In this piece, Bel Govier (Co-President of Warwick STAR) explores the harmful and dehumanising impact of the UK asylum system on LGBTQ+ people. 

Jackie had her case rejected by the Home Office in November 2012, even though she had been living openly as a lesbian in the UK for over 7 years. She was held at Yarl’s Wood Immigration Detention Centre and struggled against the British border removal agents on the day of her deportation, resulting in her being beaten and half-strangled by four agents. When she arrived back in Uganda, the medical centre turned her away due to her sexuality, and she died two months later from the injuries she sustained on the day of her deportation. 

Although the UK sells its image as a righteous defender of human rights, its abusive asylum system exposes its all-humans-are-equal-but-some-are-more-equal-than-others core principles. The UK is the only country in Europe that has indefinite immigration detention, and it uses this constant threat of detention and deportation to create a “well-behaved deportee” who should comply with their own deportation. In reality, most people who are detained for over 28 days are not deported, leaving instead mental health deterioration as the consequence of their detention when they are released back into the community; in 2019, there were two suicide attempts every day in immigration detention. 

Queer people are especially vulnerable in immigration detention, as they have been found to experience acts of discrimination, harassment and violence perpetrated by other detainees and the staff. Dembe, a Ugandan asylum seeker, for example, expressed that when they were having a mental breakdown, they reached out to a mental health nurse at the detention centre, who told them to “go read a bible.”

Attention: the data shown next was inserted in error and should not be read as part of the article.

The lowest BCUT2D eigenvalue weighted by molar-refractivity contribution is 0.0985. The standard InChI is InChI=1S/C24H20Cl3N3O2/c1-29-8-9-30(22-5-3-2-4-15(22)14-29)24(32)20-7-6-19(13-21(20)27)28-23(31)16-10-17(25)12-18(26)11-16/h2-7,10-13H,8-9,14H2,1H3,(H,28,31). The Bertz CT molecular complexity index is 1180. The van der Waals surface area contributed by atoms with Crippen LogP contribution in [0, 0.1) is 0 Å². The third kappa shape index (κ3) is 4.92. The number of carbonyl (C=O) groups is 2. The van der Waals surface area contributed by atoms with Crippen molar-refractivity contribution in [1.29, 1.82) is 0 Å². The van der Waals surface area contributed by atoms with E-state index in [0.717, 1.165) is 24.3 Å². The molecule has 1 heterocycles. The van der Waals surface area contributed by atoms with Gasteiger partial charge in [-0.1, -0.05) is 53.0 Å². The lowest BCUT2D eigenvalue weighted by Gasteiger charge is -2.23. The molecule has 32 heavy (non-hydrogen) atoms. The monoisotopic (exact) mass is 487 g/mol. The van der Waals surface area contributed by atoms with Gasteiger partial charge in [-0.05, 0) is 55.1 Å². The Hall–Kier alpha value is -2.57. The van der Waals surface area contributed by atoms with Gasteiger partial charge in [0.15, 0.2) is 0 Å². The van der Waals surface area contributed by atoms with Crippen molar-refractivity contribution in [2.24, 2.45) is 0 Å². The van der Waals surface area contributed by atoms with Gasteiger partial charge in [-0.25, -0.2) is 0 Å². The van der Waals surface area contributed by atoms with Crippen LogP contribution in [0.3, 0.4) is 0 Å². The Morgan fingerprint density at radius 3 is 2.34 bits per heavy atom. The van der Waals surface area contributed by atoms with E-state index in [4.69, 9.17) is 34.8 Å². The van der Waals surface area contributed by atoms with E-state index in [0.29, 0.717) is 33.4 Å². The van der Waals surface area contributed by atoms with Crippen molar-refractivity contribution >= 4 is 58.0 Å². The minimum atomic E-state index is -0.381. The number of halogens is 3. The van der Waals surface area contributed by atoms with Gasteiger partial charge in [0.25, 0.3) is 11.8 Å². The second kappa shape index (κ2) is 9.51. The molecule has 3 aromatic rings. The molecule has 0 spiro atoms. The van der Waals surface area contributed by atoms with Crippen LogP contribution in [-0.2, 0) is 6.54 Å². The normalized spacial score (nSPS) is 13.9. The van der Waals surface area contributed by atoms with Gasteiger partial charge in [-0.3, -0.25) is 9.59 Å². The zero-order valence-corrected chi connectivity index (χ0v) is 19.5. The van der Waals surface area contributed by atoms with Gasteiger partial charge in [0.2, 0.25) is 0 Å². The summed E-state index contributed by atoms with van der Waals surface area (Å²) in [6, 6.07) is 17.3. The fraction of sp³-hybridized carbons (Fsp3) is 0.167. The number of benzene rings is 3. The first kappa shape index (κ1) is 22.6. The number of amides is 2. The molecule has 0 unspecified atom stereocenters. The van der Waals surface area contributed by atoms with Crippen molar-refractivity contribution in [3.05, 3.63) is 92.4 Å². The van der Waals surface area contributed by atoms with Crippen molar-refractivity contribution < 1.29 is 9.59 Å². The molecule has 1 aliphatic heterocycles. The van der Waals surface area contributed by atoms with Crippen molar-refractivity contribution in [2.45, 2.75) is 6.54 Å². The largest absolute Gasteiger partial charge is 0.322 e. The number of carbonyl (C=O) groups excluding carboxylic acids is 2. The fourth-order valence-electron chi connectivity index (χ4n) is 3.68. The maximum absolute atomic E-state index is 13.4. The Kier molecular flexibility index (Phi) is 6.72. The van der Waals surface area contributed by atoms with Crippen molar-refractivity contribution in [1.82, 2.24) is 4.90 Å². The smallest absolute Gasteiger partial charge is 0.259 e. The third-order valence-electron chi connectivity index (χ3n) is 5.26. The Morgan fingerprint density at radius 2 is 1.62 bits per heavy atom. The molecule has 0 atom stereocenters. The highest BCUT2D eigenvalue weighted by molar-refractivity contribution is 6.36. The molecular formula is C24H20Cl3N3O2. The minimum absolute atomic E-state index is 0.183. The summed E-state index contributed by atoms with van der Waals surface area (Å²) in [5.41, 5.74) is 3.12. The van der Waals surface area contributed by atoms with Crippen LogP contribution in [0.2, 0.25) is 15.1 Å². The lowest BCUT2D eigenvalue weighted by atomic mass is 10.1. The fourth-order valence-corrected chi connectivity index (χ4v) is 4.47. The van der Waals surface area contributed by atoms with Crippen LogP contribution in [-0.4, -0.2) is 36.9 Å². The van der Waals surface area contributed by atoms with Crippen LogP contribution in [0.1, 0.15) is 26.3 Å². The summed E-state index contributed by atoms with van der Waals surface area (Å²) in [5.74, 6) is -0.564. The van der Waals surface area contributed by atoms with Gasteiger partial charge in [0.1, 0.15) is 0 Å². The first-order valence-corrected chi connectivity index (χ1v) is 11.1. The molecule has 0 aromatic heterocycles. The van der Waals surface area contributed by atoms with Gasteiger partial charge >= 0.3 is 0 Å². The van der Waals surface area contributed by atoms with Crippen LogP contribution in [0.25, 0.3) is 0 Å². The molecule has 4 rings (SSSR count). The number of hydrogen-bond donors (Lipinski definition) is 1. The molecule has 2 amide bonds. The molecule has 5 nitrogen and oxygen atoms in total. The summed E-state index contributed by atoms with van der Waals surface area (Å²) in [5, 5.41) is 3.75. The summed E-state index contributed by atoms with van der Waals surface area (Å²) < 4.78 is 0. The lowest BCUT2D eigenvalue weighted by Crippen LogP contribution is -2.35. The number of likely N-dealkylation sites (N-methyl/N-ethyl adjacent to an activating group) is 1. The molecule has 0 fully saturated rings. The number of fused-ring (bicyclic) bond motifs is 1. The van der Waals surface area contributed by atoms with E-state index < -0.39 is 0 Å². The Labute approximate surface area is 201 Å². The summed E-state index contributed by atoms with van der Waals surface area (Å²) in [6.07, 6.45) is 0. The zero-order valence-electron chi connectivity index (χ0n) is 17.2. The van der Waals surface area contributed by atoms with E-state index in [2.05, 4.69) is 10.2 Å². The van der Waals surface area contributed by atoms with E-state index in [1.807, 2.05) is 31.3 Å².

Concern about the hidden abuse of queer people in detention was raised by the cross-parliamentary Detention Inquiry Group in 2015, and yet LGBQI+ people are still kept in immigration detention. In addition to re-traumatising people who have often fled persecution due to their sexual orientation and/or gender identity, this means that many queer people in detention have to choose between experiencing constant discrimination and abuse from their peers and staff, or staying in the closet and isolating themselves to stay safe. 

In these circumstances, people claiming asylum on the grounds of sexual orientation and/or gender identity, who are required to prove that they are queer in addition to demonstrating that they were persecuted in their home country, are always at risk of being discovered and therefore unable to collect this essential ‘proof of gayness’. The evidence expected by the Home Office is dependent on Western conceptions of queerness, requiring people to, for example, frequent British LGBTQ+ spaces where they are not always welcome or “name three gay bars in Manchester”. 

This country, which is supposedly a promoter of human rights, a safe haven for the LGBTQI+ community, is picking which queer people they find most deserving of this protection, a group which does not include asylum seekers. The treatment received by queer people like Jackie and Dembe in detention is a clear example of the dehumanising nature of the British asylum system.

If you would like overall immigration detention time to be capped at 28 days and to end queer detention, sign this petition by RAINBOW MIGRATION!


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